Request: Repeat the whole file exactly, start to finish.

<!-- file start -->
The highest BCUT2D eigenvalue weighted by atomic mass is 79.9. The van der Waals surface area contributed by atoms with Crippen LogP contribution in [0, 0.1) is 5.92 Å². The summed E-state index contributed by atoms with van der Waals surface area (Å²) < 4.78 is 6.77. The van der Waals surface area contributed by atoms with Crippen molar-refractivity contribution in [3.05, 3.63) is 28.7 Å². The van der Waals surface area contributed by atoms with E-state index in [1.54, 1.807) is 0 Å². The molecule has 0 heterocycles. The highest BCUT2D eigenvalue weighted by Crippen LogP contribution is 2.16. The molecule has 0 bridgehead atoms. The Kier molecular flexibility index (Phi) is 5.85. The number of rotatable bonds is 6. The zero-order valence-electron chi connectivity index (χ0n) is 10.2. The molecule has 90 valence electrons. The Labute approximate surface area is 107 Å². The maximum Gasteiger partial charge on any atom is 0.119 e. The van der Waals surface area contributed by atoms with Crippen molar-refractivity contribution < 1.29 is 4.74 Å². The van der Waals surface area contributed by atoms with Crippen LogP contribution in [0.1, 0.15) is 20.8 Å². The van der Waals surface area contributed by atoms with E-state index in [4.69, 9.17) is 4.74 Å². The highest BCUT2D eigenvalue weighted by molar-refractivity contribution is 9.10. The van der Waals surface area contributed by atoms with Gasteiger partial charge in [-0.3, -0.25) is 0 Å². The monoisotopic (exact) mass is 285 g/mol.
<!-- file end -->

The highest BCUT2D eigenvalue weighted by atomic mass is 79.9. The van der Waals surface area contributed by atoms with Crippen LogP contribution in [0, 0.1) is 5.92 Å². The summed E-state index contributed by atoms with van der Waals surface area (Å²) < 4.78 is 6.77. The van der Waals surface area contributed by atoms with Crippen molar-refractivity contribution in [3.05, 3.63) is 28.7 Å². The van der Waals surface area contributed by atoms with E-state index in [1.54, 1.807) is 0 Å². The molecule has 0 heterocycles. The highest BCUT2D eigenvalue weighted by Crippen LogP contribution is 2.16. The molecule has 0 bridgehead atoms. The Kier molecular flexibility index (Phi) is 5.85. The number of rotatable bonds is 6. The zero-order valence-electron chi connectivity index (χ0n) is 10.2. The molecule has 90 valence electrons. The Labute approximate surface area is 107 Å². The maximum Gasteiger partial charge on any atom is 0.119 e. The van der Waals surface area contributed by atoms with Crippen molar-refractivity contribution < 1.29 is 4.74 Å². The van der Waals surface area contributed by atoms with Crippen LogP contribution in [0.1, 0.15) is 20.8 Å². The van der Waals surface area contributed by atoms with E-state index in [4.69, 9.17) is 4.74 Å². The highest BCUT2D eigenvalue weighted by molar-refractivity contribution is 9.10. The van der Waals surface area contributed by atoms with Gasteiger partial charge in [-0.3, -0.25) is 0 Å². The monoisotopic (exact) mass is 285 g/mol.